Touching the Future - Next Generation AFMs
Combined TIRF data overlaid on AFM topography.Localization of actin filaments relative to the surface topography of singlecells (HeLa). Imaged with a custom-built combination of an Asylum Research MFP-3DAFM and a TIRF microscope constructed on an Olympus IX81. Topographic and fluorescencedata were collected simultaneously, 40µm scan. Image courtesy of MiklósS.Z. Kellermayer, Nanobiotechnology and Single-molecule Biophysics Group, Univ.of Pécs, Hungary.
Invented in 1986, the atomic force microscope (AFM) is finally coming into its own, taking on an active role in electronics, materials and life science research. While it remains slower than optical microscopy, the AFM isn’t affected by the inherent resolution limits of light optics, and so can givetrue atomic-level information, yielding a true three dimensional surface profile.
When compared to other methodologies, the benefits are clear. In contrast to scanning tunneling microscopes (STMs), which send current to the surface being observed, AFMs can be used to image non-conductive materials. In comparison to electron microscopes, AFMs typically can image samples in their native environments, require much less demanding sample preparation, and allow direct probing ofsuch nanoscale surface properties as elasticity and conductivity.
But until recently, the AFM seemed more of a novelty than a laboratory workhorse. “It’s almost like we are where transmission electron microscopy (TEM) was 40 years ago,” says Vance Nau, President and CEO of Molecular Imaging Corp., Tempe, Ariz. “Until a few years ago, we were mainly exploring the methodology itself, almost more to discover what it wascapable of than to solve real problems.”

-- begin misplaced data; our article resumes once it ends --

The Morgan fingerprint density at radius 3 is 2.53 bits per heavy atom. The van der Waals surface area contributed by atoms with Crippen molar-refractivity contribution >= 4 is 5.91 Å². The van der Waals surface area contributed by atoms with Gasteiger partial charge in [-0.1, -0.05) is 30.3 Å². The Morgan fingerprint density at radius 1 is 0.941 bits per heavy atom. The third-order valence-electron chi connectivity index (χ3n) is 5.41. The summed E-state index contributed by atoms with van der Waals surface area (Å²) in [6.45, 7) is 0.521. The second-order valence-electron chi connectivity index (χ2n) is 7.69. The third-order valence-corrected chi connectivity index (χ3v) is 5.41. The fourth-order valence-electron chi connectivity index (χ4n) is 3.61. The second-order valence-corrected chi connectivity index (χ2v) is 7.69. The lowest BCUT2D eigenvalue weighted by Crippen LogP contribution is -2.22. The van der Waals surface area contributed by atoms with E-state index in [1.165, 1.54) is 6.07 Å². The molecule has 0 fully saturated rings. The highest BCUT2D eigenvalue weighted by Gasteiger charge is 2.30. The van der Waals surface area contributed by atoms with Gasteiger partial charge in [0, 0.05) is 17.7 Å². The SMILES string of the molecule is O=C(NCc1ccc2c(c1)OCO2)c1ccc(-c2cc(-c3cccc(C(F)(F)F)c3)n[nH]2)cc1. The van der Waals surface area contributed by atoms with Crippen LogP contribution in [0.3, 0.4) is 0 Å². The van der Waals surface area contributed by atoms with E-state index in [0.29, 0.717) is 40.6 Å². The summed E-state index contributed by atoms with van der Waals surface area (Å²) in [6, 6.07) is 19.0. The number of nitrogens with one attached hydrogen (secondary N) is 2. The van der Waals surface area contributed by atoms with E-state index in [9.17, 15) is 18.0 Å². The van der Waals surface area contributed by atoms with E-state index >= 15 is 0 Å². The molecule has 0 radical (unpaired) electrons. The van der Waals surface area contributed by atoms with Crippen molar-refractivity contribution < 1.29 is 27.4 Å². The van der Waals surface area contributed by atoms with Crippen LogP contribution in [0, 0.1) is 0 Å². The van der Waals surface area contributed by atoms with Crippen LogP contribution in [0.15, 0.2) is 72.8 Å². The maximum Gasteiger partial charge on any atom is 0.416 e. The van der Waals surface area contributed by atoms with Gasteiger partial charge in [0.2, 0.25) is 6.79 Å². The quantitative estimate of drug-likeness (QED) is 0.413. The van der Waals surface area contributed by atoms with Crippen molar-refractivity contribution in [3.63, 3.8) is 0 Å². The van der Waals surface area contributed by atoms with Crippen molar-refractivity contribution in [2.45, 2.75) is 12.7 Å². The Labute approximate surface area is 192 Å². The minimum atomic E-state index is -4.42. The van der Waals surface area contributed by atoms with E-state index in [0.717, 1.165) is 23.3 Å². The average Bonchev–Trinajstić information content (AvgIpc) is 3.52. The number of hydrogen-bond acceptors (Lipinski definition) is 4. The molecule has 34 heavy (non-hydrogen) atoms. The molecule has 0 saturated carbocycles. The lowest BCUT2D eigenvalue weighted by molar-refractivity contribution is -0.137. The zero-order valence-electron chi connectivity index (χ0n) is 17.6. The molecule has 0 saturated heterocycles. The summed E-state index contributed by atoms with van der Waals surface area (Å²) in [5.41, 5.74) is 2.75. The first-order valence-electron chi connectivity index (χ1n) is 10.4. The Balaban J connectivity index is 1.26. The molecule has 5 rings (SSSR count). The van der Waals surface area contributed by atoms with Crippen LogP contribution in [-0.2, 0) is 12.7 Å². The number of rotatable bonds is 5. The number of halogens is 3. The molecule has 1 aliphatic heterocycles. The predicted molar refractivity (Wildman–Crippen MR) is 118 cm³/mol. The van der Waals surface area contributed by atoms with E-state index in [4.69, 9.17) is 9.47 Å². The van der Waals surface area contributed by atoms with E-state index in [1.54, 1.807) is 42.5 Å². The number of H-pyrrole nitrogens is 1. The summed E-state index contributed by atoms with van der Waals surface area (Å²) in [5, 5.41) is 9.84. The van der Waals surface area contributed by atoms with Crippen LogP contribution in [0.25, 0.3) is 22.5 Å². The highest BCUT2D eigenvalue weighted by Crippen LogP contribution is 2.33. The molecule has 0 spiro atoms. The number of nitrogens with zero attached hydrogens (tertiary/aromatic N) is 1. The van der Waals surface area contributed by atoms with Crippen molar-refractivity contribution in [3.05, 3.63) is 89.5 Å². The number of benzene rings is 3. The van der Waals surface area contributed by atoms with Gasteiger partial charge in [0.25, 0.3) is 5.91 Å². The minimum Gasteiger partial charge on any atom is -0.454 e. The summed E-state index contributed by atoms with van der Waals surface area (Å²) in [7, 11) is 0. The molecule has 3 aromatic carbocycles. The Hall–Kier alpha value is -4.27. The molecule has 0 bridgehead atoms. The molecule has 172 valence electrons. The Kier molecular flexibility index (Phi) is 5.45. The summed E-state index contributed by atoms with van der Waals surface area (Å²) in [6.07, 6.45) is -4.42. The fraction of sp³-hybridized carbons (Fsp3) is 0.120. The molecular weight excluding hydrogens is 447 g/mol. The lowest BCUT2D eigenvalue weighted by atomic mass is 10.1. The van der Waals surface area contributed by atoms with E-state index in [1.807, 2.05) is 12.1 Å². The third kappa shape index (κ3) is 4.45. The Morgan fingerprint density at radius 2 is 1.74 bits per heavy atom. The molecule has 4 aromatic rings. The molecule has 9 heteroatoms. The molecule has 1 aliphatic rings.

Craig Prater, Director of Technology Development for Veeco Instruments Inc., Woodbury, NY agrees. “Over the last several years, the AFM has moved from a laboratory curiosity to one of the fundamental tools for studying life science specimens, semiconductors, polymers, biomaterials, and much more.” Although hard numbers are not available, most studies indicate that the number of AFM systems in the field is now close to 10,000--more than double the number justa few years ago.
Faster than a speeding…
In the past year alone, vast leaps have been made in the capabilities and range of AFMs. The first of these advances is in the area of speed. AFMs have a cantilever with a very narrow tip at one end that is brought close to a sample surface, and is deflected according to Hooke’s law. Typically, the deflection is measured using a laser spot that is reflected from the cantilever to a detector. The pattern of vertical displacements results in a map representing the topography of the sample. The AFM can record images with extraordinary spatial resolution. However, data must be collected sequentially as the tip moves, sometimes requiring many seconds to collect sufficientinformation for meaningful analysis.